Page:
In the days before she died, Farrah Fawcett was worried about her son, Redmond O’Neal.
“She was saying his name, ‘Redmond,'” her dear friend Mela Murphy, who was at her side at St. John’s Health Center in Los Angeles, tells PEOPLE exclusively. “That was the last thing she said.”
Redmond, 34, is her son with longtime love Ryan O’Neal. He had battled drug addiction and was in prison on drug charges, and his future was uncertain. “I told her I’d take care of him, that I’ll always be there for him,” Murphy says. “I said, ‘You can go now.’ It was just a few hours before she died.”
Fawcett died on June 25, 2009, of anal cancer at age 62. In this week’s issue of PEOPLE (on stands Friday), those closest to her remember the mom who struggled to save her emotionally troubled son— and the friend who fought so bravely to survive.
“She never gave up,” says her Charlie’s Angels costar Jaclyn Smith. “She was relentless in her fight.”
Behind her blonde-haired beauty was a talented, thoughtful and complex woman. And in making her cancer battle public, she found a way to redefine herself. She chronicled her cancer, first diagnosed in 2006, in the documentary Farrah’s Story, co-produced with her close friend Alana Stewart. And in 2007, she launched The Farrah Fawcett Foundation, which funds HPV-related cancer research, prevention and education, and provides patient assistance for those in need.
“Farrah was glad she went public,” Stewart says. “She got thousands of letters from people thanking her for her courage in coming forward to say she had anal cancer. That was her thing — to fight the fight.”
That strength made the reality of her final days difficult to accept.
“I always thought she was going to pull through,” says Murphy, who grew close to the star when she began working as her hairdresser in 1990. “Even after the chemotherapy was causing her hair to come out in clumps and she shaved her head, Farrah wanted to do a photo shoot completely bald. ‘Go for it,’ I told her. She looked so gorgeous with those high cheekbones. She had no reservations. She was about going forward.”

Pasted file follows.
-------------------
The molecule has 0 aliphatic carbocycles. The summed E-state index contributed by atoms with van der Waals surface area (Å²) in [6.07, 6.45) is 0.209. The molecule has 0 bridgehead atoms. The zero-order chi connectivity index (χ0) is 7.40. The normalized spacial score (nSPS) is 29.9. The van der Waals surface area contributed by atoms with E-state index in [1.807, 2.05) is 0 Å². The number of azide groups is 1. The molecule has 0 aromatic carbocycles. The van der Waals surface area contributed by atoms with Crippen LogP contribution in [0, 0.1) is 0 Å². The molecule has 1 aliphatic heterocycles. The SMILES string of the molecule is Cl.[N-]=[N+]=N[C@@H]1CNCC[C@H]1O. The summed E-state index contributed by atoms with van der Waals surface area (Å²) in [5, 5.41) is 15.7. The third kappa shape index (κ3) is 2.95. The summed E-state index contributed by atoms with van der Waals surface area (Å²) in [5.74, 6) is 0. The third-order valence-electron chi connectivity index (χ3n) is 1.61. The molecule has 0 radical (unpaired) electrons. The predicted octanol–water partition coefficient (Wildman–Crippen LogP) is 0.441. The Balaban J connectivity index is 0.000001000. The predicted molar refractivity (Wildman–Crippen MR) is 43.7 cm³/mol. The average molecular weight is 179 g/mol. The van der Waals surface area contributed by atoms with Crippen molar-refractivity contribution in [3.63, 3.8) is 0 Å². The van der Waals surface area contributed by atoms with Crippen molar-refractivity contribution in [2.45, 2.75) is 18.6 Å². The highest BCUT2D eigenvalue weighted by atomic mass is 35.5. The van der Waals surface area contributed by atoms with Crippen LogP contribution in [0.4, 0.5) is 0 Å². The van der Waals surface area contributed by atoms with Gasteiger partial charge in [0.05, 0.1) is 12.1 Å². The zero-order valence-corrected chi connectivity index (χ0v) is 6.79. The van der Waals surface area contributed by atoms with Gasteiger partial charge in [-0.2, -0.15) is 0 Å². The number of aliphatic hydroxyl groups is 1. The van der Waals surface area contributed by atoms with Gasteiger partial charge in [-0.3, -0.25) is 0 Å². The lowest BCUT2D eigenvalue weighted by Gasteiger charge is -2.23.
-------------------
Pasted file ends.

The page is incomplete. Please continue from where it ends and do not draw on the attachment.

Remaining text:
And so Murphy was shocked one day when she went into her friend’s laundry room. “There were piles of my clothes that she’d borrowed, all folded,” she recalls. “Enough to fill a wardrobe box. That’s when I knew.”
- People’s special edition celebrating the life of Farrah Fawcett is on sale now at Amazon and wherever magazines are sold.
On the night before she died, Murphy and O’Neal were at Fawcett’s side in the hospital, sharing memories and trying to comfort her. At one point, when her friend could no longer drink fluids, Murphy snuck in a bottle of Kahlua. “Kahlua and milk, that was our drink,” she says. “I dipped a swab in it and gave it to her. She looked at me and laughed.”
Fawcett died the next morning. To her loved ones, she had made one request.
“The one thing she told me was she wanted her mother’s ashes in the coffin,” says Murphy. (Farrah’s mother, Pauline Fawcett, died in 2005 at age 91.) “Her mother meant so much to her. So Ryan made sure they were brought over from Texas. That was Farrah. She always thought about the people she loved.”